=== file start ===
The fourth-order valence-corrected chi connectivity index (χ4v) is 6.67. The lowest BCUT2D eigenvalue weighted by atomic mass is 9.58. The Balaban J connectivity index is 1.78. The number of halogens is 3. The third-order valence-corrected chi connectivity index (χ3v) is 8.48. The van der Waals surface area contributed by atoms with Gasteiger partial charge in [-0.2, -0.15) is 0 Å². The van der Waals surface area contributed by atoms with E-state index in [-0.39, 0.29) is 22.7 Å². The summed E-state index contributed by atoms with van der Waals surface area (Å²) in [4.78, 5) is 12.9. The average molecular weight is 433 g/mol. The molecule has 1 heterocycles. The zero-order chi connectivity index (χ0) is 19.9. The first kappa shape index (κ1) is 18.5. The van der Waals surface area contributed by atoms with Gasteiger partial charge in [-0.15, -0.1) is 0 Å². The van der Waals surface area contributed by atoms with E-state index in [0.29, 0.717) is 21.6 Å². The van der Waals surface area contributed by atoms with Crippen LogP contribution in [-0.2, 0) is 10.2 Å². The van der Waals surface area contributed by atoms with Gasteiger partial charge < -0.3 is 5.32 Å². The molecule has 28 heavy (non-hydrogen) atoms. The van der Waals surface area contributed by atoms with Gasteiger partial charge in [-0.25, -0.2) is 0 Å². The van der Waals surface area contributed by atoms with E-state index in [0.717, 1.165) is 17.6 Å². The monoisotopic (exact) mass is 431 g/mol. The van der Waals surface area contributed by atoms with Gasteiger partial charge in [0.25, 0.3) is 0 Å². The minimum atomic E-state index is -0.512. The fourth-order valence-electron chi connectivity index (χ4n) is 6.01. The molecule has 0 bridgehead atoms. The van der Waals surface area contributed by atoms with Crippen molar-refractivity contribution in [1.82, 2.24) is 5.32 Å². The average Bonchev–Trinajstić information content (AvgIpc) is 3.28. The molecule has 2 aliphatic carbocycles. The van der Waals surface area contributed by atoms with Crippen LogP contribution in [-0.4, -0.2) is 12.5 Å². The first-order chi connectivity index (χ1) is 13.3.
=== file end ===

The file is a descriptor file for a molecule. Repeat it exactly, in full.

The fourth-order valence-corrected chi connectivity index (χ4v) is 6.67. The lowest BCUT2D eigenvalue weighted by atomic mass is 9.58. The Balaban J connectivity index is 1.78. The number of halogens is 3. The third-order valence-corrected chi connectivity index (χ3v) is 8.48. The van der Waals surface area contributed by atoms with Gasteiger partial charge in [-0.2, -0.15) is 0 Å². The van der Waals surface area contributed by atoms with E-state index in [-0.39, 0.29) is 22.7 Å². The summed E-state index contributed by atoms with van der Waals surface area (Å²) in [4.78, 5) is 12.9. The average molecular weight is 433 g/mol. The molecule has 1 heterocycles. The zero-order chi connectivity index (χ0) is 19.9. The first kappa shape index (κ1) is 18.5. The van der Waals surface area contributed by atoms with Gasteiger partial charge in [-0.15, -0.1) is 0 Å². The van der Waals surface area contributed by atoms with E-state index in [0.29, 0.717) is 21.6 Å². The van der Waals surface area contributed by atoms with Crippen LogP contribution in [-0.2, 0) is 10.2 Å². The van der Waals surface area contributed by atoms with Gasteiger partial charge < -0.3 is 5.32 Å². The molecule has 28 heavy (non-hydrogen) atoms. The van der Waals surface area contributed by atoms with Gasteiger partial charge in [-0.25, -0.2) is 0 Å². The van der Waals surface area contributed by atoms with E-state index in [0.717, 1.165) is 17.6 Å². The monoisotopic (exact) mass is 431 g/mol. The van der Waals surface area contributed by atoms with Gasteiger partial charge in [0.25, 0.3) is 0 Å². The minimum atomic E-state index is -0.512. The fourth-order valence-electron chi connectivity index (χ4n) is 6.01. The molecule has 0 bridgehead atoms. The van der Waals surface area contributed by atoms with Crippen molar-refractivity contribution in [1.82, 2.24) is 5.32 Å². The average Bonchev–Trinajstić information content (AvgIpc) is 3.28. The molecule has 2 aliphatic carbocycles. The van der Waals surface area contributed by atoms with Crippen LogP contribution in [-0.4, -0.2) is 12.5 Å². The first-order chi connectivity index (χ1) is 13.3.